quiltmonkey

Dealer
  • Content Count

    12,516
  • Joined

  • Days Won

    43

quiltmonkey last won the day on July 3

quiltmonkey had the most liked content!

1 Follower

About quiltmonkey

  • Rank
    Advanced Member

Profile Information

  • Gender
    Female

Recent Profile Visitors

The recent visitors block is disabled and is not being shown to other users.

  1. LinneaMarie, it's not the batting, it's the backing fabric. Can you change the backing fabric?
  2. Hi. I can't answer your question, but here is a link to post a question and get support for the Compuquilter system. https://www.intelliquilter.com/compuquilter-support.php
  3. ack! the dreaded pokies. we've all experienced them. some situations are worse than others. you have several options: you can stop now and remove the quilting stitches, find a different batting to use, or a combination of different batting and different backing. sometimes it's the backing fabric that's the culprit. perhaps you have the batting flipped the wrong direction. that could also be an issue. a last resort is to get a pigma pen and color in the pokies. that is something that longarm quilters do in situations that have no other options. good luck!
  4. what size needle are you using? It's possible that the eye of the needle is too small for the thread to pass through.
  5. Custom work using rulers - this is a highly specialized skill that take months, if not years to perfect. If it were me, I would charge by the hour, not by square inch. Don't underestimate your time and skills. I rarely do ruler quilting for customers because it's so expensive. I find other ways to quilt, or I choose to use minimal amount of rulers and then freehand the rest (combination) Find the going rate for custom heirloom quilting in your area, or ask other quilters in your area what they charge for ruler work. If I were doing ruler work, I would charge at least $35 per hour. For estimates, you could guess that it takes 40 hours and give them a quote. I'm not giving my time away for minimum wage. No way! I've had many customers ask me to SID their quilt. I kindly explain the costs and time involved and I offer other solutions for them.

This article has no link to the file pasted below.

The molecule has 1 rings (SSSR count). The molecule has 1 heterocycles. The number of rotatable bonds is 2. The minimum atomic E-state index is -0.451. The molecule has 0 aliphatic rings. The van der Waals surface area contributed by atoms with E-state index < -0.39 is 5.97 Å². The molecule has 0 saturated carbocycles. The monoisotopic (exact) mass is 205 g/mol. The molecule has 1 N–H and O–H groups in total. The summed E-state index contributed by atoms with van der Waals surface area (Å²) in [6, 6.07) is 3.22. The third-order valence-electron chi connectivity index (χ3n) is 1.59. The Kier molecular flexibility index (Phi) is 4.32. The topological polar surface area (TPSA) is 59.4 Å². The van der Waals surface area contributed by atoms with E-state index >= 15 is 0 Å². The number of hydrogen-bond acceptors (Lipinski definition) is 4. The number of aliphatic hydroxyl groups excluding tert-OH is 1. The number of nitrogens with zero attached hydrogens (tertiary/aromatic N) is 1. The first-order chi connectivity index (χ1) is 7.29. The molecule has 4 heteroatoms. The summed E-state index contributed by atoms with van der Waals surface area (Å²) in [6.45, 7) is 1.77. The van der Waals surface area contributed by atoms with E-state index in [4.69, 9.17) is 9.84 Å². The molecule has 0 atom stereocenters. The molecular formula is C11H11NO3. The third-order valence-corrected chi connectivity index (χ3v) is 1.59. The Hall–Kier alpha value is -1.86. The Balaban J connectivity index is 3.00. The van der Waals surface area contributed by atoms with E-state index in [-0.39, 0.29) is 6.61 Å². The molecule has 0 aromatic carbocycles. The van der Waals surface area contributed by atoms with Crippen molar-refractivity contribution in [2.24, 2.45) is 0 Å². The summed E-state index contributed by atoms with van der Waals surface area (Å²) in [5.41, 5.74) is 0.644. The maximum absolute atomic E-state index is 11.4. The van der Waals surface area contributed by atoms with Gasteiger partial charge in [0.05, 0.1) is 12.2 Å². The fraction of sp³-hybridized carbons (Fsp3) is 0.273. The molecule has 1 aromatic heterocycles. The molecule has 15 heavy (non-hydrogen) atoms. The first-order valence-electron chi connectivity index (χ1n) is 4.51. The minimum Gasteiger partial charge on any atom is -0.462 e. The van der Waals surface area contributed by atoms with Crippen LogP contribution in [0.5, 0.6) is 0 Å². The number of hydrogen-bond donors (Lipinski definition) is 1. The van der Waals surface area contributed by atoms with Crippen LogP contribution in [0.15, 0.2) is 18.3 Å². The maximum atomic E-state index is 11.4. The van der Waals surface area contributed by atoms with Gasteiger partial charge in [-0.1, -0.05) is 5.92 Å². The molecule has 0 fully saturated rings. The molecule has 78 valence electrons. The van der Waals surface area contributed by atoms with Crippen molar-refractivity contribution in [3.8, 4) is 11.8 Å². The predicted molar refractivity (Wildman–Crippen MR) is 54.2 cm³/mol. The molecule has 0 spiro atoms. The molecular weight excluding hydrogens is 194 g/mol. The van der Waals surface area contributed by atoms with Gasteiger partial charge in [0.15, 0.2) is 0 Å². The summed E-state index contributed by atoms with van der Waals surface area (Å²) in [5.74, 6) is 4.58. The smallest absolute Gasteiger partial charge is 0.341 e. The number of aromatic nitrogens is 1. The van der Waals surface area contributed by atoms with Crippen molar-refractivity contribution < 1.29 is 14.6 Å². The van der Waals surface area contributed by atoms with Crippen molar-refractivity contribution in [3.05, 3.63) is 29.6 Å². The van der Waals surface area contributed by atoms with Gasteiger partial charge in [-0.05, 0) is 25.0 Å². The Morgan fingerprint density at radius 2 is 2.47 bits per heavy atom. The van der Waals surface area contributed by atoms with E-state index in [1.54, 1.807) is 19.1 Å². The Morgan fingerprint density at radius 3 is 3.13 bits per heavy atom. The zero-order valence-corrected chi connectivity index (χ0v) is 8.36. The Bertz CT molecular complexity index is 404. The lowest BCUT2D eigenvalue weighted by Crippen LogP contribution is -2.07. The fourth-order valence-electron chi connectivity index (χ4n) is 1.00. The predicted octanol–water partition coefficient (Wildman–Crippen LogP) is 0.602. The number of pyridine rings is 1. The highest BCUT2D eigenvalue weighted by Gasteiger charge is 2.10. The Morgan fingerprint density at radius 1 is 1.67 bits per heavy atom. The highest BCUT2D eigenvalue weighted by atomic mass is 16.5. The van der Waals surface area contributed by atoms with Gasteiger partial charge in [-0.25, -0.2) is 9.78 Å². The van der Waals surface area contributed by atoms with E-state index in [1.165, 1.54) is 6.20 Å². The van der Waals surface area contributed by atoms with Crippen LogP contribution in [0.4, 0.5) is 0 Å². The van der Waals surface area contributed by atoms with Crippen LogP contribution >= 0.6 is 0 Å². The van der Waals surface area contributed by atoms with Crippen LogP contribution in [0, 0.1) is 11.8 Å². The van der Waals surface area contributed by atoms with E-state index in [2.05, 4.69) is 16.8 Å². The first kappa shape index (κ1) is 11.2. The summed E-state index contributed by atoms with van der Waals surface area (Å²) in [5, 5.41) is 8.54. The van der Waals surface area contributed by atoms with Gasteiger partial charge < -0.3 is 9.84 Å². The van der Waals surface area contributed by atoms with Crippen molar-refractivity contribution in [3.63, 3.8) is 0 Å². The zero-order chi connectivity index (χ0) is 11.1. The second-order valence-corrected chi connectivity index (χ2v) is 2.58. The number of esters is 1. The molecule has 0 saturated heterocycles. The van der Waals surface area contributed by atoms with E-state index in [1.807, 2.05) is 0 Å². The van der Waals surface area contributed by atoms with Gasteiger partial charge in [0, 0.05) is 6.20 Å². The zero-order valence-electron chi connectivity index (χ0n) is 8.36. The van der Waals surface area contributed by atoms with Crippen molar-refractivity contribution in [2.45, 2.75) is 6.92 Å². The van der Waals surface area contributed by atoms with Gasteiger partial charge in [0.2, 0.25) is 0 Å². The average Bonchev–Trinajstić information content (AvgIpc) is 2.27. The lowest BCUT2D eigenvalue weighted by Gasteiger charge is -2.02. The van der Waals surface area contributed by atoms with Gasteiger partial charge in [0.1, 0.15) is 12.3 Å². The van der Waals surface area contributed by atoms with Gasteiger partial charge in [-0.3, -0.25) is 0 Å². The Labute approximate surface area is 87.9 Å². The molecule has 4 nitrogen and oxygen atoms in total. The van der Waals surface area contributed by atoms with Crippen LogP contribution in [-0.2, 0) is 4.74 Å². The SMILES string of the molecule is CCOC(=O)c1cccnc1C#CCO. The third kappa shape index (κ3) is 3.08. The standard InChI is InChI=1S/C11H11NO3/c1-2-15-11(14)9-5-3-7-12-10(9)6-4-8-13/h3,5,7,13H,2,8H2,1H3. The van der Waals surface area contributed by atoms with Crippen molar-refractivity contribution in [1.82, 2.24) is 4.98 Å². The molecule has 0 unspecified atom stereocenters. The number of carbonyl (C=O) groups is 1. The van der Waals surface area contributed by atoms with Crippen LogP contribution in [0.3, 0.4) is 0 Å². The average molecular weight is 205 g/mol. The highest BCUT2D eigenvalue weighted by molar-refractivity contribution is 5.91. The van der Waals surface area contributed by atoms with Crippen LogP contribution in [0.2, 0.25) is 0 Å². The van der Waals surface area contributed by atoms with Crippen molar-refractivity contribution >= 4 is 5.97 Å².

6. Regardless of what you've heard about "saturated", I still think you should follow your dreams and create a business plan. Stick to the plan. Give yourself time now to practice, build up skills, market your business. You will SLOWLY build up clientele. By the time you retire, you should be up on step with a steady customer base. I will tell you that customers like to try out other/new longarmers. So, don't be surprised once word gets around that you are in business. As a business person, it's always good to find your niche in the market and get your name out there. That niche could be as simple as your friendly personality or your quick turnaround time. Advertising is expensive, but spending money on a Facebook page, paying for a blurb in the local longarm newsletters or even in the local advertising newspaper, creating cute business cards and trifold to hand out to potential customers. You have to get your name and face out there. It's who you know that gets the word of mouth moving around. Make quilts and put them in the local fair. Create quilts and DONATE them to charity fundraisers. Donating quilts to fundraisers gets your name out there as a business person. Attend guild meetings or other craft groups and hand out your cards and trifolds. Talk to local shops about displaying your information. Eventually when you can afford it, buy a domain name and create a web site. Customers like to look at your site on the internet. Be creative-- think out of the box on your advertising angles. You'll be surprised that even in a saturated market, you can find your place. Follow your dreams.